Save Your Eyes-- The 3 Ws for Wearing Sunglasses
March 14, 2013
By WeatherBug Meteorologist, John Bateman
A: The number one reason for wearing sunglasses? To protect your eyes!
- Sunlight contains various wavelengths of UV radiation, all of which can affect your skin and eyes. Exposure to this radiation has been associated with cataracts, macular degeneration, and even cancer of the eye.
- Sunglasses can reduce headaches and eyestrain, as they keep the pupil from contracting as much, and reduce the light reaching your retina.
- And, they improve your vision. Our eyes need a certain amount of ambient light to function properly, but sunlight can be too much of a good thing at times. Sunglasses help reduce the amount of light-induced glare and "sun-blindness" that have significant impacts on your visual acuity.
A: What sunglasses are best for you? Ones that offer a variety of qualities.
- Look for sunglasses that provide 100 percent UV protection, from both UVA and UVB rays. Glasses that are marked, "UV 400 protection" are also good, because this means they are engineered to block all harmful UV light up to 400 nanometers.
- Select the lens shade that is right for their purpose. The UV protection coating is clear, so darker sunglasses don`t necessarily mean better protection. Gray, green, and brown lenses tend to be better for driving, while yellow or rose tinted lenses can make distinguishing traffic signals more difficult.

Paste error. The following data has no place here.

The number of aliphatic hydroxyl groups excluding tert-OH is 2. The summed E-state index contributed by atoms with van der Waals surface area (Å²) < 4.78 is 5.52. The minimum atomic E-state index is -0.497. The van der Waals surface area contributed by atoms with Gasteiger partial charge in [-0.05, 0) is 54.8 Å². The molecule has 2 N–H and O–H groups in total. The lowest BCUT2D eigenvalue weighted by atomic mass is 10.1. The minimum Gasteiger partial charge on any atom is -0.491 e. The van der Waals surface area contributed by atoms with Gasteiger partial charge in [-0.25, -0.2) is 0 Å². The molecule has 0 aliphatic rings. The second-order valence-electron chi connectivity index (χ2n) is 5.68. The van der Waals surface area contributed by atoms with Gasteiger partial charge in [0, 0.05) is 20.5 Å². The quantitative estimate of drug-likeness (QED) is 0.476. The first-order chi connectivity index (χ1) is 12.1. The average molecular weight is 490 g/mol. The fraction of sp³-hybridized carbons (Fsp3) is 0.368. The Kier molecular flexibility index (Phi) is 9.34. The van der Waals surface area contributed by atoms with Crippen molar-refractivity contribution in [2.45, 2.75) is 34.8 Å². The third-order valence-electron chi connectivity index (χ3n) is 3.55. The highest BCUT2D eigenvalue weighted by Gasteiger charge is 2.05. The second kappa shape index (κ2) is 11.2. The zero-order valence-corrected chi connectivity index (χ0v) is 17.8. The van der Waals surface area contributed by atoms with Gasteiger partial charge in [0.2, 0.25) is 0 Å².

- Also, for extra safety, select impact-resistant lenses if possible, and be wary of sunglasses that impair peripheral vision, especially when driving.
- And after all that`s checked off, select sunglasses that are right for your face shape and reflect your personal style.
A: Ok, so now that you have the coolest shades in town - when do you wear them? Well, despite the song, wearing them at night is not recommend, but just about any other time is a good idea. So here are some tips:
- Keep sunglasses handy anytime you are planning to be outdoors, even for just a few minutes. UV exposure is cumulative over your lifetime, so make it a habit early on - this means kids need eye protection too.
- Lovers of winter sports can tell you that even in the dead of January, you can get a painful sunburn. That means sunglasses should be worn year-round. Keep a second "winter" pair that has a lighter tint, which will be better for the changing light conditions of the cold season.
- Lastly, wear them anytime you need to reduce glare and/or protect your eyes from wind or debris. Sunglasses can keep contacts from drying out, reduce abrading wind-blown particles, and allow from safer, glare-free vision while driving, skiing, or snow mobiling.
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